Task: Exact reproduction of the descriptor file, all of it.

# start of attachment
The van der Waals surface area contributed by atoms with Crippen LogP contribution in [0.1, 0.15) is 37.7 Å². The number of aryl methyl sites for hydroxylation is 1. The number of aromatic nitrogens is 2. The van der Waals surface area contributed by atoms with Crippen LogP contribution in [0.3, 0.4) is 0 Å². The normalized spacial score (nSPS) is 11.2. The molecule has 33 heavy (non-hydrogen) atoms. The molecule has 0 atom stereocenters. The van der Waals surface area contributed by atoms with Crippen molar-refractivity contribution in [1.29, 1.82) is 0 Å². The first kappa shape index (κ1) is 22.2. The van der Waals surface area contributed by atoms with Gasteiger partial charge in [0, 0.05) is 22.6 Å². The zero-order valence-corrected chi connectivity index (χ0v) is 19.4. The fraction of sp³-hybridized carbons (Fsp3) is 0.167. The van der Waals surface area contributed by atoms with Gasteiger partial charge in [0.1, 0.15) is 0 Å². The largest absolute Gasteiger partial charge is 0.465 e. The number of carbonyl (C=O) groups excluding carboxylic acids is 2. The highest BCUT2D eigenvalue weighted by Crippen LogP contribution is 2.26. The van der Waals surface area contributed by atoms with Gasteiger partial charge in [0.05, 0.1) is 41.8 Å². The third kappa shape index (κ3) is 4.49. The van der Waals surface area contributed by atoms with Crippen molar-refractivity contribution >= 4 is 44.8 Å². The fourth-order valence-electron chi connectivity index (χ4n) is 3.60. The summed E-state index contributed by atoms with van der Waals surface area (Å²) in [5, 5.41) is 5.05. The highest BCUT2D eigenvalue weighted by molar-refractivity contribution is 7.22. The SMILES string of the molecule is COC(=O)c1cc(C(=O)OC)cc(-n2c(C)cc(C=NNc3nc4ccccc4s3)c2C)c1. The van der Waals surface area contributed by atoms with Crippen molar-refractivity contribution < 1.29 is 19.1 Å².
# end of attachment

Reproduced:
The van der Waals surface area contributed by atoms with Crippen LogP contribution in [0.1, 0.15) is 37.7 Å². The number of aryl methyl sites for hydroxylation is 1. The number of aromatic nitrogens is 2. The van der Waals surface area contributed by atoms with Crippen LogP contribution in [0.3, 0.4) is 0 Å². The normalized spacial score (nSPS) is 11.2. The molecule has 33 heavy (non-hydrogen) atoms. The molecule has 0 atom stereocenters. The van der Waals surface area contributed by atoms with Crippen molar-refractivity contribution in [1.29, 1.82) is 0 Å². The first kappa shape index (κ1) is 22.2. The van der Waals surface area contributed by atoms with Gasteiger partial charge in [0, 0.05) is 22.6 Å². The zero-order valence-corrected chi connectivity index (χ0v) is 19.4. The fraction of sp³-hybridized carbons (Fsp3) is 0.167. The van der Waals surface area contributed by atoms with Gasteiger partial charge in [0.1, 0.15) is 0 Å². The largest absolute Gasteiger partial charge is 0.465 e. The number of carbonyl (C=O) groups excluding carboxylic acids is 2. The highest BCUT2D eigenvalue weighted by Crippen LogP contribution is 2.26. The van der Waals surface area contributed by atoms with Gasteiger partial charge in [0.05, 0.1) is 41.8 Å². The third kappa shape index (κ3) is 4.49. The van der Waals surface area contributed by atoms with Crippen molar-refractivity contribution >= 4 is 44.8 Å². The fourth-order valence-electron chi connectivity index (χ4n) is 3.60. The summed E-state index contributed by atoms with van der Waals surface area (Å²) in [5, 5.41) is 5.05. The highest BCUT2D eigenvalue weighted by molar-refractivity contribution is 7.22. The SMILES string of the molecule is COC(=O)c1cc(C(=O)OC)cc(-n2c(C)cc(C=NNc3nc4ccccc4s3)c2C)c1. The van der Waals surface area contributed by atoms with Crippen molar-refractivity contribution < 1.29 is 19.1 Å².